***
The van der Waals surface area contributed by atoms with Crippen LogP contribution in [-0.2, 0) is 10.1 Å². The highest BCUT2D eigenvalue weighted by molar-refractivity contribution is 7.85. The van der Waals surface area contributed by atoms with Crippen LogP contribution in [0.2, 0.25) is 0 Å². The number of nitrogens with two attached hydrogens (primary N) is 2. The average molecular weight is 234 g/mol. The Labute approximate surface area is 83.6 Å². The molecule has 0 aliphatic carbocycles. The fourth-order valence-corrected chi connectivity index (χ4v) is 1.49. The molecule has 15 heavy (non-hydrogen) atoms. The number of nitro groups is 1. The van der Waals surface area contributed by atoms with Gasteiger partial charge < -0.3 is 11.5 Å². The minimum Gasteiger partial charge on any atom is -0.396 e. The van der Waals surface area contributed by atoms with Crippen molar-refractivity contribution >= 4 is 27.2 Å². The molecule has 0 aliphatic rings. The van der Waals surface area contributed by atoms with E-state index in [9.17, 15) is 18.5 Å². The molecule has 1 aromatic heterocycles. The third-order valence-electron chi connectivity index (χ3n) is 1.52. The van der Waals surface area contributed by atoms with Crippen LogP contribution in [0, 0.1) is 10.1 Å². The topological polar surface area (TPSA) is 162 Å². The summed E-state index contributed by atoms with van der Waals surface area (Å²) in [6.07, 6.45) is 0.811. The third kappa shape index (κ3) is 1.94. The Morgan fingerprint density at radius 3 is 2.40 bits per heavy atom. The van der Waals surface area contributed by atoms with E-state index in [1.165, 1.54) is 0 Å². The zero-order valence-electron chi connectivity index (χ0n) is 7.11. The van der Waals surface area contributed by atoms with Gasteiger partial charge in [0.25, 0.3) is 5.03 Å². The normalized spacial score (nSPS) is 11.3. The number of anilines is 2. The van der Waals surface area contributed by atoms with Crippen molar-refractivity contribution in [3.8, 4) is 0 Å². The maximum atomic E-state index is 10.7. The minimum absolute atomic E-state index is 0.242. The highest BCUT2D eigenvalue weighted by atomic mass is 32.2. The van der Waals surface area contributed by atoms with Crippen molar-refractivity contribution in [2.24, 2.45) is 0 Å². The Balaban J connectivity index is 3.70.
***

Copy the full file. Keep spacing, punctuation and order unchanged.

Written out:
The van der Waals surface area contributed by atoms with Crippen LogP contribution in [-0.2, 0) is 10.1 Å². The highest BCUT2D eigenvalue weighted by molar-refractivity contribution is 7.85. The van der Waals surface area contributed by atoms with Crippen LogP contribution in [0.2, 0.25) is 0 Å². The number of nitrogens with two attached hydrogens (primary N) is 2. The average molecular weight is 234 g/mol. The Labute approximate surface area is 83.6 Å². The molecule has 0 aliphatic carbocycles. The fourth-order valence-corrected chi connectivity index (χ4v) is 1.49. The molecule has 15 heavy (non-hydrogen) atoms. The number of nitro groups is 1. The van der Waals surface area contributed by atoms with Gasteiger partial charge < -0.3 is 11.5 Å². The minimum Gasteiger partial charge on any atom is -0.396 e. The van der Waals surface area contributed by atoms with Crippen molar-refractivity contribution >= 4 is 27.2 Å². The molecule has 0 aliphatic rings. The van der Waals surface area contributed by atoms with E-state index in [9.17, 15) is 18.5 Å². The molecule has 1 aromatic heterocycles. The third-order valence-electron chi connectivity index (χ3n) is 1.52. The van der Waals surface area contributed by atoms with Crippen LogP contribution in [0, 0.1) is 10.1 Å². The topological polar surface area (TPSA) is 162 Å². The summed E-state index contributed by atoms with van der Waals surface area (Å²) in [6.07, 6.45) is 0.811. The third kappa shape index (κ3) is 1.94. The Morgan fingerprint density at radius 3 is 2.40 bits per heavy atom. The van der Waals surface area contributed by atoms with E-state index in [1.165, 1.54) is 0 Å². The zero-order valence-electron chi connectivity index (χ0n) is 7.11. The van der Waals surface area contributed by atoms with Gasteiger partial charge in [0.25, 0.3) is 5.03 Å². The normalized spacial score (nSPS) is 11.3. The number of anilines is 2. The van der Waals surface area contributed by atoms with Crippen molar-refractivity contribution in [3.8, 4) is 0 Å². The maximum atomic E-state index is 10.7. The minimum absolute atomic E-state index is 0.242. The highest BCUT2D eigenvalue weighted by atomic mass is 32.2. The van der Waals surface area contributed by atoms with Crippen molar-refractivity contribution in [2.24, 2.45) is 0 Å². The Balaban J connectivity index is 3.70.